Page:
Said good-bye again to Buenos Aires (and its pterodactyl-like mosquitos - those hungry bitches bite through your t-shirt! There´s one bite on the back of my neck that looks like I'm sprouting a second head.) this morning and took the three-hourish flight to Patagonia.
As the plane approached El Calafate Airport, I was surprised by how barren and desolate the dry terrain looked. We might as well have been landing in the Sahara or an 80-year-old lady´s uterus. But as we got out of the plane and looked south, we saw the epic, snow-covered mountains in the distance, blowing our minds.
El Calafate's a remote village that's the doorway to Patagonia. I was expecting a tiny outpost with a dusty dirt road, tin shacks, and old, toothless men chasing flirtatious goats. Once again, another surprise. El Calafate's quaint main street is several blocks long and lined with cafes, steakhouses, pharmacies, car rental agencies, and travel offices. There are also Internet cafes, which is where I´m writing this - but the connection is so damn slow I think it might be faster posting this entry via carrier pigeon. And of course there are dozens of shops selling touristy shit, alpaca sweaters, wool ponchos, dulce de leche, and overpriced outdoor gear.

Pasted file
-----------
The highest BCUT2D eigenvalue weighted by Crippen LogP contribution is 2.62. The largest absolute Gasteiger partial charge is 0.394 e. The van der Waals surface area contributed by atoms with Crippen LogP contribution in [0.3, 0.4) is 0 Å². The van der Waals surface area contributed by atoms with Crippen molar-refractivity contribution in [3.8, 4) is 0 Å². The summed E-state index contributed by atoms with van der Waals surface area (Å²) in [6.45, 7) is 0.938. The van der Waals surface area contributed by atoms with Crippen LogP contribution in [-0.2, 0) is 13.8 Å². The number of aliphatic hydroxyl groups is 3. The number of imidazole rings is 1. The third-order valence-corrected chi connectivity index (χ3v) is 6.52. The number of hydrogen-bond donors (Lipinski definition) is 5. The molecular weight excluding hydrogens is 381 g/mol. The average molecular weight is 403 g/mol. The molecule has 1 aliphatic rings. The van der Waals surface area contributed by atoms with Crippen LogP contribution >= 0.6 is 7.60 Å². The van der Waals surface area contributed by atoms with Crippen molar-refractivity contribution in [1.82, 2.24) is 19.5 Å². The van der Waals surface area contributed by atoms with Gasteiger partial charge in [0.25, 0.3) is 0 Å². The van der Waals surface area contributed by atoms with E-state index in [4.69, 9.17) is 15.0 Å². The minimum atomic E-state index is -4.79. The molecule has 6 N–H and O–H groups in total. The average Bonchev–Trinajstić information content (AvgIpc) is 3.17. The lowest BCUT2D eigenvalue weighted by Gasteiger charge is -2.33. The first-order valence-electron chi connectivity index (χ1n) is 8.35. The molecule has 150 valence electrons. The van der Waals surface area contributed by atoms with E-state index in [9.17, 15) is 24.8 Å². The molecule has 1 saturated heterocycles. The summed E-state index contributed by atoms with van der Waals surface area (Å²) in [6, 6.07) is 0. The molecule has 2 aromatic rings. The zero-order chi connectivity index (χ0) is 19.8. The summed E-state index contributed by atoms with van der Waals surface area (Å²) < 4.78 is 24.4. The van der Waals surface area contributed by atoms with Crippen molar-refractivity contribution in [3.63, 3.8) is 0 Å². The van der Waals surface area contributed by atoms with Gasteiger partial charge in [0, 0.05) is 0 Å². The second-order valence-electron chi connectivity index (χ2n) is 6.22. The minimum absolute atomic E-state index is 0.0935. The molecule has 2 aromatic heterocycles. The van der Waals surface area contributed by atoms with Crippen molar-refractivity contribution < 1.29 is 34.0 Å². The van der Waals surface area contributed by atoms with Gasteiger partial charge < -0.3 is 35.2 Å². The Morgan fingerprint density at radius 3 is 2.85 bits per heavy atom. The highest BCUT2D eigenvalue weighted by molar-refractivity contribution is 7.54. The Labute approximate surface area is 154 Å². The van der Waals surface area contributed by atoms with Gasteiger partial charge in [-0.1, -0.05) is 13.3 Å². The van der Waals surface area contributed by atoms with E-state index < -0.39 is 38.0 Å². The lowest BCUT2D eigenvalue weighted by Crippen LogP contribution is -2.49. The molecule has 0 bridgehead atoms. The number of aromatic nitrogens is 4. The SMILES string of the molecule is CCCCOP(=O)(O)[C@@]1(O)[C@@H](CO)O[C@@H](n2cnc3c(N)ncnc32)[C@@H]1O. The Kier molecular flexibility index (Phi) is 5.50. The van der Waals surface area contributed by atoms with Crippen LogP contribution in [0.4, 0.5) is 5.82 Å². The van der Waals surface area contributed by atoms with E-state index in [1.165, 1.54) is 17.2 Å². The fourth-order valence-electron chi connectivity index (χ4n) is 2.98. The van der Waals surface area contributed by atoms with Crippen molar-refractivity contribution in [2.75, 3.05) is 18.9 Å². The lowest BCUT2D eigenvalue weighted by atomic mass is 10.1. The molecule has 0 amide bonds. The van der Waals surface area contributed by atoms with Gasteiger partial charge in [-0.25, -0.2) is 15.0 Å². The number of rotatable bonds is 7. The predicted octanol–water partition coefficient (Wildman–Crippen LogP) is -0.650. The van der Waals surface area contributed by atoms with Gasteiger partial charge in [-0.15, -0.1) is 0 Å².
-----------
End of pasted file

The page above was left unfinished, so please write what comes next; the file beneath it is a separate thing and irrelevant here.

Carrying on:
Surprise #3: The weather. I was expecting ferocious, howling winds, brutal thunderstorms and merciless rain. It's in the 70's now and hardly a cloud in the sky. Instead of my water/wind-proof jacket and GORE-TEX shoes, I'm in a t-shirt and thong.
Chowing down on empanadas outside on a warm afternoon, watching people walking up and down the sidewalks with backpacks and North Face jackets, I noted how the place had a ski resort feel. The one big difference are the roaming packs of fricking dogs. I´m assuming they're stray, but at the same they seem well-fed, although this could be because most are covered with thick, messy fur. They bark and chase each other around a lot, as well as the motorcycles, but the rest of the time they´re strolling about, snoozing, or reciting poetry.
Tomorrow I´m riding horses for four hours. Before this testicle-bruising excursion, I have to get up by 6 AM, which is about two hours later than my bedtimes in Buenos Aires. As they say in Argentina, "motherfucker."
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